“Wherever I wander, Wherever I rove,The hills of the Highlands, For ever I love. . .” –Robbie Burns, 1789
In a past life, brought forward in reoccurring nocturnal dreams, I was a Scottish Highlander. With long red hair and thistle-filled beard, and clad in nothing but a kilt — I roamed the mountain ridges, above mysterious lochs and craggy moors — chasing down massive stags and wrestling them to the ground by their giant racks. (I know, Sigmund Freud would have a field-day with this one!) And during this present life, whenever I hear the piercing lilts and drones of bagpipes or I’m immersed in the rolling thicket of a Scottish brogue, my soul leaps to attention and nods in recognition. Long overdue then, was a visit to the native land, with The Inverness Loch Ness Marathon the catalyst for going. Flew to Edinburgh, a beautiful city of art and culture, universities and museums. Edinburgh Castle, former home to a long line of Scottish Kings, sits majestically in the center of the city, upon a rise of dormant volcanic rock. The Grass Market, in the shadow of the castle, was wonderful. Once a medieval market place and site for public executions by hanging, the area is chock-full of pubs, restaurants, and independent vendors. What great bookshops! No bland, mass-market chain stores here. Each bookshop a treasure trove loaded with history, walls of leather-bound tomes, stuffed birds, sheet music, and arcane Scottish artifacts. Visited The Writer’s Museum, paying homage to Scotland’s triumvirate of literary geniuses — Robert Burns, Walter Scott, and Robert Louis Stevenson. Then took the train north to Inverness, capital of the Highlands. Ran a sub-4 hour marathon (3:58) around the fabled Loch Ness on a very challenging course. Rolling hills all the way and a mile long ascent at Mile 17. You see the Loch Ness Monster at Mile 20, whether there or not! A dozen bagpipers marched through the 3,500 runners gathered at the start — those heartfelt, high-pitched toots-and-bleats bringing tears to the eyes. 80 clans of Scottish striders wore their varied tartan kilts. It was like running amidst woolen rainbows. At a post-race, celebratory meal inside a 300 year-old pub, I tucked into a heaping plate of Haggis, the Scottish national food — sheep offal, consisting of a sheep’s liver, heart and lungs in a whiskey sauce. Disgusting to describe, but delicious to eat. Re: “Nessie,” the Loch Ness Monster, this I read from a local brochure: “Sonar techniques continue to yield enigmatic results: plesiosaurs, giant eels and too much whiskey are the most popular explanations.” We then took a series of trains and buses all around the country, reaching another quaint town and hotel (converted old house) every night — letting it happen; making it up as we went along. The Highlands and especially the Isle of Skye were stunning — loaded with rugged mountains, tall waterfalls, mirror-in-the-water lochs, fleecy sheep, castles in magnificent ruin, wild salmon-filled rivers, shaggy Highland cattle, and sudden pillars of light: brilliant god beams cutting through the mists — illuminating the ancient land of legends and magical tales. A pilgrimage was in order out to the Talisker Distillery on the west coast of the Isle of Skye. Talisker is my favorite single malt scotch — full-bodied and smooth, with a deep intensity, and long warming finish with tones of smoky peat and the tang of the sea lingering on the palate. With a golden amber hue imbued from oaken casks, each bottle is aged from 10 to 30 years. Whiskey was invented in Scotland and the word means “water of life.” Worldwide, an average of 30 bottles of Scotch whiskey are sold every second. One of the most charming steps in whiskey-making is the “Angels’ Share.” While the whiskey matures, some water and alcohol pass as vapors through the casks. About 2% is lost each year — almost 17% in the 10 year wait at Talisker. “We don’t resent it and I’m sure it’s appreciated,” the female tour guide said, through a grin and pixie twinkle. We sipped deep from the cup of a favorite, magical country. HASTE YE BACK (Hurry Back) the last road sign read, and we will.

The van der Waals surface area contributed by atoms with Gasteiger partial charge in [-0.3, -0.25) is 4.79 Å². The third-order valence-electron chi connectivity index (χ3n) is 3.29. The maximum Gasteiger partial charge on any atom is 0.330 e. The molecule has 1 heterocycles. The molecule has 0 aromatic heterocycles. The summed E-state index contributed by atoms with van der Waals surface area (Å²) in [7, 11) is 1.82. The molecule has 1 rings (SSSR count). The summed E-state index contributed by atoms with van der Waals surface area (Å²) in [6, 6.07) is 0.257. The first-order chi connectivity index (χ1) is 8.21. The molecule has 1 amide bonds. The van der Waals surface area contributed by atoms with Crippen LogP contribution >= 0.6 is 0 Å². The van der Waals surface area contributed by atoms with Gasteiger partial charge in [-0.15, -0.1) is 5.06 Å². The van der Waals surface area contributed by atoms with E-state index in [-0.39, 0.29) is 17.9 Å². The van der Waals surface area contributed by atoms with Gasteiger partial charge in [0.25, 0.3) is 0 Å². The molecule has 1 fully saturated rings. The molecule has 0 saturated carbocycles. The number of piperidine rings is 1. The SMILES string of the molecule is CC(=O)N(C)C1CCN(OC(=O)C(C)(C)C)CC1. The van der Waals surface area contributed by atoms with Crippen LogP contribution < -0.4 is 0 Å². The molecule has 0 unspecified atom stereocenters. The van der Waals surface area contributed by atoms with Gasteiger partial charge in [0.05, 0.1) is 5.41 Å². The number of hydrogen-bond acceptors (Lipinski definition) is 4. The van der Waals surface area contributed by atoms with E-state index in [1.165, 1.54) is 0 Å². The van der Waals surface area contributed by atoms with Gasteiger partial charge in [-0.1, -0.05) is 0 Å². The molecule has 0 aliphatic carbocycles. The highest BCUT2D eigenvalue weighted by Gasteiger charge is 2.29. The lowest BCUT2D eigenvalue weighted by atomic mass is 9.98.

Q: “What is worn under a kilt?”
A: “Nothing is worn lass.
It’s all in perfect working order!”